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In Balanchine's Classroom

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In Balanchine's Classroom

In Balanchine’s Classroom takes us back to the glory years of George Balanchine’s New York City Ballet through the remembrances of his former dancers and their quest to fulfill the vision of a genius. Opening the door to his studio—Balanchine’s private laboratory—they reveal new facets of the groundbreaking choreographer: taskmaster, mad scientist, and spiritual teacher. Today, as his former dancers teach a new generation, questions arise: what was the secret of his teaching? Can it be replicated? Filled with never-before-seen archival footage of Balanchine at work during rehearsals, classes, and in preparation for his most seminal works, alongside interviews with many of his adored and adoring dancers and those who try to carry on his legacy today, this is Balanchine as you have never seen him; a film for anyone who loves ballet and the creative process.

Tickets: $15 (members), $20 (nonmembers), $15 (students), $12 (children under 12)

"In mathematics, there was Newton; in psychology, there was Freud; and in American ballet, George Balanchine was a foundational genius."
Teo Bugbee, New York Times
"We are treated to an impressive amount of never seen before footage."
Hanna B, Film Threat

PAST EVENTS

Q&A filmmaker Connie Hochman, former American Ballet Theater Ballerina Stella Abrera, artistic director ABT Studio Company Sascha Radetsky, founder and artistic director Scarsdale Ballet Studio Diana White, and NYC Ballet repertory director Jean-Pierre Frohlich moderated by choreographer Peter Pucci
Monday, Dec. 13 2021, 7:00
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Connie Hochman was a professional ballet dancer with Pennsylvania Ballet where she performed many of George Balanchine’s masterworks. Connie trained at the School of American Ballet and danced alongside the New York City Ballet, with Balanchine at the helm. Decades later, Connie's childhood memories of Balanchine, combined with a desire to understand more, led her on a mission to solve a mystery. What exactly happened in Balanchine’s classroom, where he developed the dancers and the dancing to serve his choreographic vision?

Stella Abrera joined the corps de ballet of American Ballet Theatre in 1996 at the age of seventeen. In 2001 she was appointed to Soloist, and then to Principal Dancer in 2015. During her 24 years as a ballerina with ABT, her repertoire included leading roles such as Aurora, Cinderella, Giselle, Juliet, and Tatiana, as well as in works by Fredrick Ashton, George Balanchine, and Agnes de Mille. In June 2020, Ms. Abrera retired as a dancer with ABT and was appointed Artistic Director of Kaatsbaan Cultural Park.

Sascha Radetsky joined American Ballet Theatre’s Studio Company in 1995 and its corps de ballet in 1996. He was promoted to Soloist with ABT in 2003, and retired from the Company in 2014. He also danced as a principal or guest principal with the Dutch National Ballet, Pacific Northwest Ballet, the Berlin Staatsballett, and several other international companies. Radetsky was named Artistic Director of ABT Studio Company in August 2018. He has served as Director of the ABT/NYU Master’s in Ballet Pedagogy Program since 2016 and is a Company Teacher with American Ballet Theatre.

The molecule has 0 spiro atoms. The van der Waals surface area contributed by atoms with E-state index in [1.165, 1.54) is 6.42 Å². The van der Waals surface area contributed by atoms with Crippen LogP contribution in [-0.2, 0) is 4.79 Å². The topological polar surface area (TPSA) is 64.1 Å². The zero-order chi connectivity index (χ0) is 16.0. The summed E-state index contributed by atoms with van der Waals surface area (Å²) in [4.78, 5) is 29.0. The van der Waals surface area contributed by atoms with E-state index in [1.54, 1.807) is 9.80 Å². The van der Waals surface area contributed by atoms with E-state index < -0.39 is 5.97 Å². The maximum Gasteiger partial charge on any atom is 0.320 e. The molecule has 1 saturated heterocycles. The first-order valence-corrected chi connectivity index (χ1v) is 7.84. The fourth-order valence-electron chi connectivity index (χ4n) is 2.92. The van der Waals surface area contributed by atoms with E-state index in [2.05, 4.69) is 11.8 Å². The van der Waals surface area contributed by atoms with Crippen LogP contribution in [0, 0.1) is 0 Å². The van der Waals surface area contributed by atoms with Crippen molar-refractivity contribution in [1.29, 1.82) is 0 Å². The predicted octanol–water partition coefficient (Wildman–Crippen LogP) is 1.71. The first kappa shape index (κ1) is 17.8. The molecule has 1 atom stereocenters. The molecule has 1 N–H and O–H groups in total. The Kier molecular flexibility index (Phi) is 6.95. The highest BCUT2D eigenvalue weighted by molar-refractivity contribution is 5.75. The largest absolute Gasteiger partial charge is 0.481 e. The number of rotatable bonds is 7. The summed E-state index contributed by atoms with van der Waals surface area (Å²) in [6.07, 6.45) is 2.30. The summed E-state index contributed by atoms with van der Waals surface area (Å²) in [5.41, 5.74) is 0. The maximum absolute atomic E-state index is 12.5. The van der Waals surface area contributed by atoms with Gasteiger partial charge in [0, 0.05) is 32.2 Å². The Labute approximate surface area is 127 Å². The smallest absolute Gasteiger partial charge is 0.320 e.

Diana White, Founder and Artistic Director Scarsdale Ballet Studio, was a ballerina of the New York City Ballet under George Balanchine and Jerome Robbins. An internationally sought-after master teacher, she is also one of a select group of former dancers who have been chosen by the the George Balanchine Trust and the Robbins Rights Trust to stage their masterpieces on companies and schools world-wide.

Jeann-Pierre Frohlich began his dance training at the School of American Ballet. In 1965, Balanchine created a role for him in his Don Quixote. In 1972, while a student at the school, he appeared in the premiere of Jerome Robbins’s Watermill. Later that year he joined the New York City Ballet and in 1979 was promoted to Soloist. His Balanchine repertory included A Midsummer Night’s Dream (Puck), Symphony in Three Movements, Agon and Apollo. Mr. Frohlich became a Repertory Director in 1990, assisting Mr. Robbins in staging many of his ballets, and now maintains and oversees his repertory at New York City Ballet.

Peter Pucci is a Drama Desk and Lucille Lortel award winner. He co-directed and choreographed Swag n’ Bach and In the Garden, both of which played in the Dance on Film series He was a principal dancer with Pilobolus Dance Theater and Peter Pucci Plus. Recently he worked on Curse of the Starving Class, directed by Terry Kinney at the Signature Theatre in NYC, and Kurt Elling’s The Big Blind at Jazz at Lincoln Center. He has hosted and been a guest speaker for Dance on Film programs since 2009.

EVENT GALLERY

This film is part of the Dance on Film series.



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